Kim Wexler, thrill hunter

If Mike likes movies that relay a chaos that's opposite his own temperament, Kim and Jimmy seem to enjoy films that involve plenty of lying, double-crossing, and grand adventure. While Kim at one point cites the Gregory Peck-led adaptation of "To Kill A Mockingbird" as among her favorite movies, the rest of her taste is decidedly less idealistic than the story about honorable lawyer Atticus Finch. In one episode, she asks Jimmy if he wants to watch "The Thing," the 1982 John Carpenter horror classic about survival and mistrust in the Antarctic. In others, we glimpse posters in Kim's apartment for two 1930s films about criminals, "Outlaw Justice" and "The Thrill Hunter."

As with other movies referenced in the show, these two films may be shown less as direct clues about Kim's storyline and more as details that enrich our understanding her character and the kind of narratives that appeal to her. Though it's nearly impossible to find, synopses indicate that 1932's "Outlaw Justice" is a Western about an accused murderer who ends up teaming up with a woman rancher to take down a gang leader who's after her land. It's one of several films in the "Better Call Saul" oeuvre that includes a partnership between a criminal man and an equally capable woman.

1933's "The Thrill Hunter," however, might be the most telling of all the movies featured on this list. It follows a self-aggrandising stuntman named Buck (Buck Jones) who can't help but tell tall tales to win over a leading lady named Marjorie (Dorothy Revier). In the end, after the pair have endured several dangerous scenarios thanks to Buck's lies — including, once again, almost being killed by a gang — the stuntman vows to Marjorie to never lie again.

When 'Saul' references 'Bad'

Yet at the end of "The Thrill Hunter," Buck can't help but slip back into a fib one more time before the fade to black. Certainly, there are parallels here between Kim and Jimmy's own lives, but that doesn't mean Kim will end up with Jimmy. Rather, the fact that they both know this is the kind of story she's a long-time fan of makes her own psychological pull towards the con man in her life feel all the more inevitable.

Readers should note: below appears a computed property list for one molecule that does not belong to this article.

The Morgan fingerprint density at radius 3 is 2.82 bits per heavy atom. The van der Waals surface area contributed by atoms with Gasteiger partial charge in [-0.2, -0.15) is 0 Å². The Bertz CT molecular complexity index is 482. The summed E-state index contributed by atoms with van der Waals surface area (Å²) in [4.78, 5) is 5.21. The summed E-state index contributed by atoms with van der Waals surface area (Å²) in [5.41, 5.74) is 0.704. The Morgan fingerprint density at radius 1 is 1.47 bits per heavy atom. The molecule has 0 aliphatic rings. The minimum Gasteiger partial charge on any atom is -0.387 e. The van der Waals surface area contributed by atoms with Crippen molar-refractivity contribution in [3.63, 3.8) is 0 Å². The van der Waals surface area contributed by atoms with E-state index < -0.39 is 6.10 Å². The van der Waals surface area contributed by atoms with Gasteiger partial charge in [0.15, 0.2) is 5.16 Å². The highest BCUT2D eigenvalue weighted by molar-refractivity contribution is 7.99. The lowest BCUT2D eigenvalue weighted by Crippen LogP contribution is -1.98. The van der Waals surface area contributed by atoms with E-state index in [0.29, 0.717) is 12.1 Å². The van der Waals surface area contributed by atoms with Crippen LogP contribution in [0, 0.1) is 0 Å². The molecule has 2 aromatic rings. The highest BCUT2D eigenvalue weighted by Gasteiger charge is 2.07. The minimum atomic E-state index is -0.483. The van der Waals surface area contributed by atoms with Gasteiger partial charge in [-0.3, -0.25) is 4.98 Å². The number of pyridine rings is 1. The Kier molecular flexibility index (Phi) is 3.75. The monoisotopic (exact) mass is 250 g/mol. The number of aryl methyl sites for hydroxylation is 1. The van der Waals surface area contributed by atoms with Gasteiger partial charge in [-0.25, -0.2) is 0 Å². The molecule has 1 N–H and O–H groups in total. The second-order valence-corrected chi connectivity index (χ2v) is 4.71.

While Mike and Kim's chosen filmographies seem to convey subtle intertextualities, Jimmy's often feature obvious callbacks to "Breaking Bad," as well as more overt character connections. "Ice Station Zebra," for example, shows up in Gilligan's earlier series as the name of Saul's holding company which he uses to avoid paying taxes. In a second season episode of "Better Call Saul," Jimmy and Kim watch the 1968 Rock Hudson spy movie of the same name together, enjoying the adventures and double-crosses of the film about a British intelligence agent (Patrick McGoohan) and an American Commander (Hudson) on the hunt for a film capsule with international implications.

The same retroactive referencing happens with "White Heat": Jimmy/Saul mentions the film in "Breaking Bad," telling Walt (Bryan Cranston), "I guess that's why gangsters had molls. Gun molls. Haven't you ever seen 'White Heat?' Maybe you need a moll more than you need a wife who you can't trust with your secrets." It's a great throwaway comment, but gains significance when the movie comes up again in "Better Call Saul," as Jimmy tells Kim that it's on playing on TV.

When movie night gets too real

Of all the films referenced here, "White Heat" may share the most narrative DNA with "Breaking Bad." Among other things, it includes a train robbery, a narrow escape from law enforcement, and a climactic, unapologetic death scene for James Cagney's criminal. There's also, of course, the fact that Jimmy saw Kim as his partner in crime, if not exactly a "moll" — a term used in films like "White Heat" to refer to a gangster or criminal's loyal girlfriend.

The film references in "Better Call Saul" go on and on: "Doctor Zhivago," "After Hours," and dozens more make appearances, if not via footage on screen, then in references Jimmy makes in his cons and legal work. It's clear that for much of the series' run, Jimmy saw himself through a cinematic lens – as a Kevin Costner lookalike, or a David Lean protagonist, or a pre-code rapscallion.

The show's movie references have noticeably died down since the mid-season finale, when, as Schnauz tells THR, Jim and Kimmy are "eating dinner, drinking wine and watching a movie and this is when they're at their happiest." As "Better Call Saul" enters its already-heartbreaking endgame, Jimmy has become the crime movie antihero he loves to watch. Sadly, it turns out to be a life that looked a lot more fun when it was on TCM.